Mouse buttons are microswitches which can be pressed ("clicked") in order to select or interact with an element of a graphical user interface.
The three-button scrollmouse has become the most commonly available design. As of 2007 (and roughly since the late 1990s), users most commonly employ the second button to invoke a contextual menu in the computer's software user interface, which contains options specifically tailored to the interface element over which the mouse cursor currently sits. By default, the primary mouse button sits located on the left-hand side of the mouse, for the benefit of right-handed users; left-handed users can usually reverse this configuration via software.
The computer industry often measures mouse sensitivity in terms of counts per inch (CPI), commonly expressed incorrectly as dots per inch (DPI) – the number of steps the mouse will report when it moves one inch. In early mice, this specification was called pulses per inch (ppi). If the default mouse-tracking condition involves moving the cursor by one screen-pixel or dot on-screen per reported step, then the CPI does equate to DPI: dots of cursor motion per inch of mouse motion. The CPI or DPI as reported by manufacturers depends on how they make the mouse; the higher the CPI, the faster the cursor moves with mouse movement. However, software can adjust the mouse sensitivity, making the cursor move faster or slower than its CPI. Current[update] software can change the speed of the cursor dynamically, taking into account the mouse's absolute speed and the movement from the last stop-point. In most software this setting is named "speed", referring to "cursor precision". However, some software names this setting "acceleration", but this term is in fact incorrect. The mouse acceleration, in the majority of mouse software, refers to the setting allowing the user to modify the cursor acceleration: the change in speed of the cursor over time while the mouse movement is constant.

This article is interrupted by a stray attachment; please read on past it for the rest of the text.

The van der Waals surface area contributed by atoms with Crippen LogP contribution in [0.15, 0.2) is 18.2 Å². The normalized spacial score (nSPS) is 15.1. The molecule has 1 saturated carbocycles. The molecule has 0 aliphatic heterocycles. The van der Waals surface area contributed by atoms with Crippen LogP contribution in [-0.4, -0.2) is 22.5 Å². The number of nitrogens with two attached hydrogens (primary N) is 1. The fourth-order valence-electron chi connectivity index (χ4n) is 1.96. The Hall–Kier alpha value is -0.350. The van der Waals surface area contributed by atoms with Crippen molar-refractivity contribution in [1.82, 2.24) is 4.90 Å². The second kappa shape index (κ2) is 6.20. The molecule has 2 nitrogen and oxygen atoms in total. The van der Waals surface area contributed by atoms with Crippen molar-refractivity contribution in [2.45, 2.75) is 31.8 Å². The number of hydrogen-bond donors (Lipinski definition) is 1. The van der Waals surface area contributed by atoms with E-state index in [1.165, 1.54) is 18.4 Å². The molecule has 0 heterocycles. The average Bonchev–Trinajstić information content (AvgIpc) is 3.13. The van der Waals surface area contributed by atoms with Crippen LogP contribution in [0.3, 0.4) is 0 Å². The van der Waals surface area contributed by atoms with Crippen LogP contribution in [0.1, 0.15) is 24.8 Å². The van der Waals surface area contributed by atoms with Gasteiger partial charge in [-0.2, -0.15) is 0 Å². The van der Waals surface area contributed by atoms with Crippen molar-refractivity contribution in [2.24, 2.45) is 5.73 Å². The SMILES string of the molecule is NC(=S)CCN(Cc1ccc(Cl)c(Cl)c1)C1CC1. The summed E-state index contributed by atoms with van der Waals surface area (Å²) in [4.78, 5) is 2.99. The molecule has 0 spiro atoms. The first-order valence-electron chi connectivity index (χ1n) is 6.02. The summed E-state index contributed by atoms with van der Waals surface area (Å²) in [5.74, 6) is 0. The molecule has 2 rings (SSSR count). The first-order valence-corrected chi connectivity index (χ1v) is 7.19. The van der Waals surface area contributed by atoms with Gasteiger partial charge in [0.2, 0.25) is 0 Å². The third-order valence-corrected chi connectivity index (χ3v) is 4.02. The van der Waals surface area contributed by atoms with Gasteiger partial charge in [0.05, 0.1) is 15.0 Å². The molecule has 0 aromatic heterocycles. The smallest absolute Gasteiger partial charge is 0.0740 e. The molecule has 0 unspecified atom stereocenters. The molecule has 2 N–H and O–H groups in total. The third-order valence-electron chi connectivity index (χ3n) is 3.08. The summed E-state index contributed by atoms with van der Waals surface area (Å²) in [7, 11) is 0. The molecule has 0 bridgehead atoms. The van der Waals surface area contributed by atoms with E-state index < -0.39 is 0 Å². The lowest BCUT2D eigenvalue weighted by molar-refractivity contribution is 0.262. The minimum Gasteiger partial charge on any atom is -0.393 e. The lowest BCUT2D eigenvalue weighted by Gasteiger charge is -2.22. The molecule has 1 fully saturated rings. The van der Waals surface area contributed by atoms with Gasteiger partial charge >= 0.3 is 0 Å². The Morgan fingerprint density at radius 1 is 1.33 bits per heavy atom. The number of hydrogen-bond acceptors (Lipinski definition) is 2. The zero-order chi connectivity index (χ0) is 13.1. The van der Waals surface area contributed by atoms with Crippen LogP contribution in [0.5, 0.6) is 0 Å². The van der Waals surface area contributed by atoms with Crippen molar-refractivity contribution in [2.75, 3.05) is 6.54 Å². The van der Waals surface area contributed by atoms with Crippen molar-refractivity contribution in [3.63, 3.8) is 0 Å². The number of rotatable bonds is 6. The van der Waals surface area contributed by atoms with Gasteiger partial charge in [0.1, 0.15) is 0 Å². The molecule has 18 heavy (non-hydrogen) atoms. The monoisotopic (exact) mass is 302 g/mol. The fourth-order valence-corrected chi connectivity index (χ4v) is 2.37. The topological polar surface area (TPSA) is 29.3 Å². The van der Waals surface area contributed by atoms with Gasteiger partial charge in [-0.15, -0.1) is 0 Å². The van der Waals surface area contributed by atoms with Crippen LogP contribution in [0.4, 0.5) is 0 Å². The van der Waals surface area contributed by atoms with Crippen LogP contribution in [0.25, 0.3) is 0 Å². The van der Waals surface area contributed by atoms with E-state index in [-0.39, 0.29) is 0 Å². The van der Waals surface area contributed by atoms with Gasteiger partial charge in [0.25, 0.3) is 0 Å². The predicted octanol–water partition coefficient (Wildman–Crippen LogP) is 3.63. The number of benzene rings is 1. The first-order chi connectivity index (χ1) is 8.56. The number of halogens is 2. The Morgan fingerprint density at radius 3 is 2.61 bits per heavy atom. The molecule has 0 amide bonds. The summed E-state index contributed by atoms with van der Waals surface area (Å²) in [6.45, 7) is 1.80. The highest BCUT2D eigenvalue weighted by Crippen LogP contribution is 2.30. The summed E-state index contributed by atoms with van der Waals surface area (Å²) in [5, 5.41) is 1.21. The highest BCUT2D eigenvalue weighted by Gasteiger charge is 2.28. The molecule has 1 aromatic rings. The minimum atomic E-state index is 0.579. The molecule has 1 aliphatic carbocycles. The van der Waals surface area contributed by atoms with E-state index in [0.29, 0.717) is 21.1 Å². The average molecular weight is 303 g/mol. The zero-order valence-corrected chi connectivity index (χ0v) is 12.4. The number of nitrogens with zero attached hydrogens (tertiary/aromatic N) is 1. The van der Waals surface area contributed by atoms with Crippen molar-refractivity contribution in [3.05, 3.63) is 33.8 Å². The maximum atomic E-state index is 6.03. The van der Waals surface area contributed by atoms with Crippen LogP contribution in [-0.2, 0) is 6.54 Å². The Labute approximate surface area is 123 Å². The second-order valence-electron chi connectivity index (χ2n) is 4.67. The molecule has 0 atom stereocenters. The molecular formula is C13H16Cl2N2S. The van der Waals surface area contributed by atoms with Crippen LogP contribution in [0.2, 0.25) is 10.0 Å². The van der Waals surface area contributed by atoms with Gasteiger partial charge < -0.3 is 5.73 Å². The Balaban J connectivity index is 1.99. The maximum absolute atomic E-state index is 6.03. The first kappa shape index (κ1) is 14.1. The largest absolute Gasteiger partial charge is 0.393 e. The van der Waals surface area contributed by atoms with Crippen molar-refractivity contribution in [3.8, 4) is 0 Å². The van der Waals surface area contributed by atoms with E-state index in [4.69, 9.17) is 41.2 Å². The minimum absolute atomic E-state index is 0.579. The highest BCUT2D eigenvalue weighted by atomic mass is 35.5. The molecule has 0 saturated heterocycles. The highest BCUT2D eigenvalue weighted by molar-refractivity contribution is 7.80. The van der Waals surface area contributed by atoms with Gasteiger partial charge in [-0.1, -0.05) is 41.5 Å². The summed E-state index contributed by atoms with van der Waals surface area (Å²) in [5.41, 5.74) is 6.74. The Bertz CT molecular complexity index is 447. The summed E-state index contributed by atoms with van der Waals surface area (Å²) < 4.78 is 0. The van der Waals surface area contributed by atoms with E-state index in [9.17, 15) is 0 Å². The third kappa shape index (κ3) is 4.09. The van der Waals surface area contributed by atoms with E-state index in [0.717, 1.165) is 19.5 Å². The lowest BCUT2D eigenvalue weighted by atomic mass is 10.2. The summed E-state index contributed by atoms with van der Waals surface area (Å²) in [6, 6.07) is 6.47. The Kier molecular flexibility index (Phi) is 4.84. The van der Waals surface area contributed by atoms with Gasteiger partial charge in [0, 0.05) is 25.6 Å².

For simple software, when the mouse starts to move, the software will count the number of "counts" received from the mouse and will move the cursor across the screen by that number of pixels (or multiplied by a rate factor, typically less than 1). The cursor will move slowly on the screen, having a good precision. When the movement of the mouse passes the value set for "threshold", the software will start to move the cursor more quickly, with a greater rate factor. Usually, the user can set the value of the second rate factor by changing the "acceleration" setting.Operating systems sometimes apply acceleration, referred to as "ballistics", to the motion reported by the mouse. For example, versions of Windows prior to Windows XP doubled reported values above a configurable threshold, and then optionally doubled them again above a second configurable threshold. These doublings applied separately in the X and Y directions, resulting in very nonlinear response.